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Did a farewell party lead to a COVID-19 outbreak on a Marine reserve base?

Two Marines claim a going away party for a Marine stationed at the small Naval Air Station Joint Reserve Base Fort Worth, Texas, led to several Marines testing positive for COVID-19, as positive cases for the virus spike within the military and around the nation.

The party took place on June 9, two Marines told Marine Corps Times on condition of anonymity.

The two Marines said that one of the attendees at the party had a fever and left early, but one was warned they might have been exposed. Within four days one of the Marines, a noncommissioned officer, said they woke up with a fever and a headache.

“I woke up with a 103 degree fever,” the since-recovered noncommissioned officer told Marine Corps Times.

The small joint reserve base is home to 350 full-time Marines and is a local hub for reservists from the Navy and Air Force in addition to the Marine Corps.

A second Marine, a lance corporal, was still feeling symptoms more than two weeks after the party ended.

“I have a fever, I have a migraine, I am still having chills,” the Marine told Marine Corps Times, also sending a photograph of her temperature.

Both Marines tested positive for COVID-19, according to medical documents showed to Marine Corps Times, and entered two weeks of quarentine.

The Dallas–Fort Worth area was one of the hardest hit areas in Texas, according to the Texas Department of State and Health Services.

Between Tarrant County, where the Naval Air Station is located, and the neighboring Dallas county over 50,000 people have tested positive for COVID-19, according July 13 numbers from the state’s health department. The day of the June 9 party, the area had 660 people hospitalized because of the virus.

The two Marines said they were told the party was sanctioned by the command, but a Marine Corps spokesman said no party was approved.

“A going away or farewell gathering is a Marine Corps tradition,” Maj. Roger Hollenbeck, a spokesman for Marine Forces Reserve, told Marine Corps Times in an email. “These traditions continue with the oversight of leadership to ensure appropriate measures are taken to preserve the health of the force.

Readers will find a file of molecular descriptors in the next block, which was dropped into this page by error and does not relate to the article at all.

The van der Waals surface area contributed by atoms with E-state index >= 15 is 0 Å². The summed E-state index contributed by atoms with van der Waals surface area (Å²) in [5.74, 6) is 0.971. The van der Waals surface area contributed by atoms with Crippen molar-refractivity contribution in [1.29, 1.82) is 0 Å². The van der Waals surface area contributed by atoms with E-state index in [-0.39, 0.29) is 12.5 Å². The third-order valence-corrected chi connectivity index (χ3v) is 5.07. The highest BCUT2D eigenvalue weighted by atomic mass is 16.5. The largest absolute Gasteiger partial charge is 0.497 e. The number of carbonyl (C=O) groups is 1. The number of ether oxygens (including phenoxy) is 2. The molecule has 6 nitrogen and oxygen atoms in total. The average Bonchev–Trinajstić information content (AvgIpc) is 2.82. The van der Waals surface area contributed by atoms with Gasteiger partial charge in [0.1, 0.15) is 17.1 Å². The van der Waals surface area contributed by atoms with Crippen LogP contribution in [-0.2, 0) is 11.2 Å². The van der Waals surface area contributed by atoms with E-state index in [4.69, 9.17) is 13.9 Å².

“In this case there was no command sanctioned gathering or party.”

The major said he was unable to speak about any events that happened without command approval.

All the Marines who attended the farewell event were quarantined and several eventually tested positive for COVID-19, both Marines separately told Marine Corps Times.

An official familiar with the situation aboard Fort Worth said they could not give a number for how many Marines on the base have tested positive for the virus, but did say an event happened in early June that caused Marines to return to teleworking.

The official did not say whether or not the event was the party mentioned by the two Marines.

Services will not release data for specific units or installations citing operational security and privacy concerns.

A spokesman for headquarters Marine Corps told Marine Corps Times that he did not know of any spikes at the Fort Worth base, but acknowledged that positive tests are increasing throughout the Marine Corps and the country.

“I am unaware of any anomalous spikes that are specific or unique to the Marine Corps,” Capt. Joseph Butterfield told Marine Corps Times. “Like the other military services, and the rest of the world, we continue to adjust our daily operations to meet the challenges that we face with the COVID pandemic.”

The entire Department of Defense saw a spike in cases in late June, with Marine Corps alone seeing a 23 percent increase in positive cases in one week.

As of Friday, the Marine Corps has had 1,770 Marines test positive for COVID-19, according to the Defense Department.

The two Marines who talked to Marine Corps Times claimed they both had their careers threatened after they tested positive for the virus. One Marine claimed that their future promotion was threatened by a senior staff noncommissioned officer in the chain of command.

“Everything I did was legal,” the Marine told Marine Corps Times. “Medical has told me not to step on base.”

The Marine, who was still feeling the effects of the virus, said she was threatened to be investigated for malingering if she did not show up at work.

Text exchanges sent to Marine Corps Times show the Marine was told if the Centers for Disease Control representatives who tested her did not call her chain of command to say she was required to remain quarantined she was expected to show up like normal.

Hollenbeck said there were currently no malingering investigations into Marines related to COVID-19.

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